Defendants answered and moved for summary judgment on the basis of affidavits filed in this court. The court heard oral argument on the motion on June 14, 1978. At the hearing, plaintiff's attorney indicated to the court that he desired to file affidavits in opposition to defendants' motion, and accordingly the court granted thirty days in which to do so. On July 5, plaintiff's attorney reappeared before the court, without affidavits, and requested an extension of time in which to submit his affidavits. The court indulged plaintiff, and granted him an additional extension of time in which to file. Despite having had more than ample time to respond, to this date plaintiff has not submitted any pleadings, affidavits or evidence in opposition to defendants' motion for summary judgment. Plaintiff must therefore rely solely on the bare allegations contained in her pleadings in opposing defendants' motion.

Rule 56(e) of the Federal Rules of Civil Procedure provides in pertinent part:

When a motion for summary judgment is made and supported as provided in this rule, an adverse party may not rest upon the mere allegations or denials of his pleading, but his response, by affidavits or as otherwise provided in this rule, must set forth specific facts showing that there is a genuine issue for trial. If he does not so respond, summary judgment, if appropriate, shall be entered against him.

Fed.R.Civ.P. 56(e), 28 U.S.C. See generally, 6 Pt. 2 J. Moore, Federal Practice ¶ 56.222 (2d ed. 1976).

Rule 56(e) does not alter the initial burden on the movant to show the absence of a genuine issue of material fact. However, when the movant has met this burden, Rule 56(e) provides that in order for the opposing party to avoid having summary judgment entered against him, he may not rely merely upon his pleadings to oppose the motion, but must submit facts sufficient to show that a genuine issue of fact exists. It is hazardous for a party opposing summary judgment to fail to submit counter-affidavits;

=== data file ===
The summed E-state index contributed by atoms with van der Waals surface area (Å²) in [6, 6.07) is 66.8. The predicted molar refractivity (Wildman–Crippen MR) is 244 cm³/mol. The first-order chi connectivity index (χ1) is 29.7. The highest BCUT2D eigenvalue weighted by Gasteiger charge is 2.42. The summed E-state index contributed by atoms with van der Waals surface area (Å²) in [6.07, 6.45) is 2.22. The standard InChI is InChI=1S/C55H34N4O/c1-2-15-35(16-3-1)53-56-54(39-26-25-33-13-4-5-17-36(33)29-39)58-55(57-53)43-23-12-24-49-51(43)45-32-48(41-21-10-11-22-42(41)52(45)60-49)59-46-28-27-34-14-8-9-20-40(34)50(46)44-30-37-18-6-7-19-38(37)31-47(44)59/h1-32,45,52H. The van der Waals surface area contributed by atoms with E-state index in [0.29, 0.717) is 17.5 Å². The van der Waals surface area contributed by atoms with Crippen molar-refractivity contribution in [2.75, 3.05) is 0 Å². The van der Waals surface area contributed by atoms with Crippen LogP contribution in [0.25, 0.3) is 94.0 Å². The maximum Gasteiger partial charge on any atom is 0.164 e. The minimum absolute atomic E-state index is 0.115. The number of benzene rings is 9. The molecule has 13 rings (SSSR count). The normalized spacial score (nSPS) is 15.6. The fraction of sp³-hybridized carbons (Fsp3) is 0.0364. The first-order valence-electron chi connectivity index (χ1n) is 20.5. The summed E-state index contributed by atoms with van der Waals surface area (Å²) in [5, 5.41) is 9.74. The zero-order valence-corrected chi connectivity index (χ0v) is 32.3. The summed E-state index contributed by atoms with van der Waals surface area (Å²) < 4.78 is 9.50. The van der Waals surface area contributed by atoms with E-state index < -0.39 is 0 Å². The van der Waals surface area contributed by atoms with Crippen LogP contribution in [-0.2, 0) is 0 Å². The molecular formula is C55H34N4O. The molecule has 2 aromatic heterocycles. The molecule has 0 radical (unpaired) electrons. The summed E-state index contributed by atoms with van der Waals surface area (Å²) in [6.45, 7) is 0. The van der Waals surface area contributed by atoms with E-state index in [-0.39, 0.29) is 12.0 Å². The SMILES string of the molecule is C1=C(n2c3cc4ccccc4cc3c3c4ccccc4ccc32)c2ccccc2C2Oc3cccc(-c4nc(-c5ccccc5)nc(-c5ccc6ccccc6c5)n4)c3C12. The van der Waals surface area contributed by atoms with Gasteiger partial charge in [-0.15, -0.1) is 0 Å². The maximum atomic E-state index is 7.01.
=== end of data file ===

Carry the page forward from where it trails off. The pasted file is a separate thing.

461 F. Supp. 75
if he chooses to stand on his pleadings in the face of a motion for summary judgment supported by affidavits indicating the absence of a genuine issue of material fact, summary judgment shall be entered against him. Adickes v. S. H. Kress & Co., 398 U.S. 144, 90 S.Ct. 1598, 26 L.Ed.2d 142 (1970)

Conversely, "where the evidentiary matter in support of the motion does not establish the absence of a genuine issue, summary judgment must be denied even if no opposing evidentiary matter is presented." Adickes, supra, 398 U.S. at 160, 90 S.Ct. at 1609-10, (emphasis in original); Cales v. Chesapeake & Ohio Ry., 46 F.R.D. 36 (W.D. Va.1969).

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3 cases
  • Soto v. City of Sacramento, Civ. S-79-680 LKK.
    • United States
    • United States District Courts. 9th Circuit. United States District Courts. 9th Circuit. Eastern District of California
    • 24 Agosto 1983
    ...City of Kingsville, Texas, 676 F.2d 1075 (5th Cir.1982); Moomey v. City of Holland, 490 F.Supp. 188 (W.D.Mich. 1980) and Christian v. Owens, 461 F.Supp. 72 (W.D.Va.1978). Unfortunately, none of these cases shed light on the issue discussed in the body of the 40 It is now clear that in ascer......
  • State Bank of St. Charles v. Camic, 82-2781
    • United States
    • United States Courts of Appeals. United States Court of Appeals (7th Circuit)
    • 13 Julio 1983
    ...of the defendants do not constitute deliberate disregard for the possibility that Ward would take his own life. See Christian v. Owens, 461 F.Supp. 72, 77 (W.D.Va.1978) (finding no Eighth Amendment deprivation even though jailor allegedly failed to search prisoner and prisoner subsequently ......
  • Belcher v. Oliver, 89-2918
    • United States
    • United States Courts of Appeals. United States Court of Appeals (4th Circuit)
    • 12 Marzo 1990
    ...possibility" that Belcher "would take his own life." Camic, 712 F.2d at 1146. See Williams, 891 F.2d at 466. See also Christian v. Owens, 461 F.Supp. 72, 77 (W.D.Va.1978) (no Eighth Amendment violation where officer allegedly failed to search a prisoner who committed suicide with a weapon h......